iOS 7: interface, not art

iOS 7

I’ve been watching the responses to iOS 7 with great interest. I’m most surprised (even though I shouldn’t be) by the extremely forceful and visceral negative reactions to the visual direction of the new OS. Most tweets about about it sound something like this:

First, please let’s remember to give it five minutes before dismissing an entire operating system. iOS is an interface, not art. You can’t judge it without using it. You might think it’s ugly, and that’s fine. But you can’t go around quoting Steve Jobs’s “Design is how it works, not what it looks like” quote to everyone, and then get all worked up when Apple uses some colors and typography that you don’t like. If you truly believe that design is how it works, then you have to use iOS 7 to determine whether or not it works.

Also, why is it ok for startups to launch something unpolished, but when Apple redesigns their entire mobile operating system everything has to be perfect? Cap Watkins put it well in iOS 7. Unpolished By Design.:

And now we’re complaining that this completely revamped, new, version one interface isn’t perfect. Isn’t polished. Isn’t honed. We asked for a revolution and were delivered one which, all complexities considered, amounts to more than any one of our best first launches.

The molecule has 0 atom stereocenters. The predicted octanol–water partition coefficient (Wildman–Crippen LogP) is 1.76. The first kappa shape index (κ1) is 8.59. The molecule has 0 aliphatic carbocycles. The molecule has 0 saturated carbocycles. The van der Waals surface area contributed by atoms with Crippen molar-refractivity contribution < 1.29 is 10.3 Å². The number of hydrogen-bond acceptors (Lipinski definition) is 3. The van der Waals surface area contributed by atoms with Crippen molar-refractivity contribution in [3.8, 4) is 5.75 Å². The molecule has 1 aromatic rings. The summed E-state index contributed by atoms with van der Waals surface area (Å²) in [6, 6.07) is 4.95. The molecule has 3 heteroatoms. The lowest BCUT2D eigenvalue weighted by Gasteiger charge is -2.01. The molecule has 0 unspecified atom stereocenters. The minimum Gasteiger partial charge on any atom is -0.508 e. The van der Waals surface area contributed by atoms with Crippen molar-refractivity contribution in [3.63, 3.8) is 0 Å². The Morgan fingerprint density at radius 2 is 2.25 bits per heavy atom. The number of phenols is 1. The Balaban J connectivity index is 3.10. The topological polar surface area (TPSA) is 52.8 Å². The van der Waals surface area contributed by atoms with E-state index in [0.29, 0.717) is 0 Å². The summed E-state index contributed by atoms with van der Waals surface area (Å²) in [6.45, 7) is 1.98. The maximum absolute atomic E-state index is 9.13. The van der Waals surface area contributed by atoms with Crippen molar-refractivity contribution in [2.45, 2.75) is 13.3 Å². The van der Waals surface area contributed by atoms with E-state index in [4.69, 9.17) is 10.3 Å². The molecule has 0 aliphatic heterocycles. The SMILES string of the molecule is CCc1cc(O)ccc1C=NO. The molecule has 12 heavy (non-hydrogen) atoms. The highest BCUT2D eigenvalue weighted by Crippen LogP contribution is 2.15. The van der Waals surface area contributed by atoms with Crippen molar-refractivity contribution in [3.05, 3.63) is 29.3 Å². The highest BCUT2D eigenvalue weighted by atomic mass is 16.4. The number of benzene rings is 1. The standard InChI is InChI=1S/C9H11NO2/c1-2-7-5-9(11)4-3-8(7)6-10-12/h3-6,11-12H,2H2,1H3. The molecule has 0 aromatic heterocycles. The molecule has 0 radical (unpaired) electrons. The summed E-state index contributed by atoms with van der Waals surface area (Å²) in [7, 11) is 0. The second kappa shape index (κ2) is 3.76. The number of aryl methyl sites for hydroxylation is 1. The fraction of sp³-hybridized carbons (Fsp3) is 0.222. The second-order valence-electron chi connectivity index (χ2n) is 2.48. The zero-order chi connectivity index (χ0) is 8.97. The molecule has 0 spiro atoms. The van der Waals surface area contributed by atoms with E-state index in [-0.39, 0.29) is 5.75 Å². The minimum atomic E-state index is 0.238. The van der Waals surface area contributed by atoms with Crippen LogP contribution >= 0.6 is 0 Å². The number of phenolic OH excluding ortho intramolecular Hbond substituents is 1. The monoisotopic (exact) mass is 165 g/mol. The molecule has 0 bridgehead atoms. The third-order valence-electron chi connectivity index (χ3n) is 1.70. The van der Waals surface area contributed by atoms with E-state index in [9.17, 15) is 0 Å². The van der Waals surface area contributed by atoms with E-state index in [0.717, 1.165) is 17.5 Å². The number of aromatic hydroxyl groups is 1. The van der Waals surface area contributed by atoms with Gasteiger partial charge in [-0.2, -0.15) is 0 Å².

And then there are those who are calling this a copy of Windows Phone 8, and/or lamenting the fact that the design is flat as a board. No, it’s not. The icons might be flat, but as a design system, as John Gruber notes:

There is a profound reduction in the use of faux-3D visual effects and textures, but iOS 7 is anything but flat. It is three dimensional not just visually but logically. […] There’s a sense of place, depth, and spatiality in iOS 7 that makes it feel like hardware. A real thing, not pixels rendered on glass.

Finally, I agree with Jim Dalrymple’s assessment in Apple’s confidence:

One thing that became very clear to me early on in today’s keynote is that Apple was having fun again. They were really enjoying themselves.

And that’s a good thing. They’re finding their feet in the post-Jobs environment. So instead of tearing our clothes in despair, let’s celebrate the fact that Apple is moving forward with iOS, and that this new OS is a great new baseline for future improvements. Let’s give it five minutes.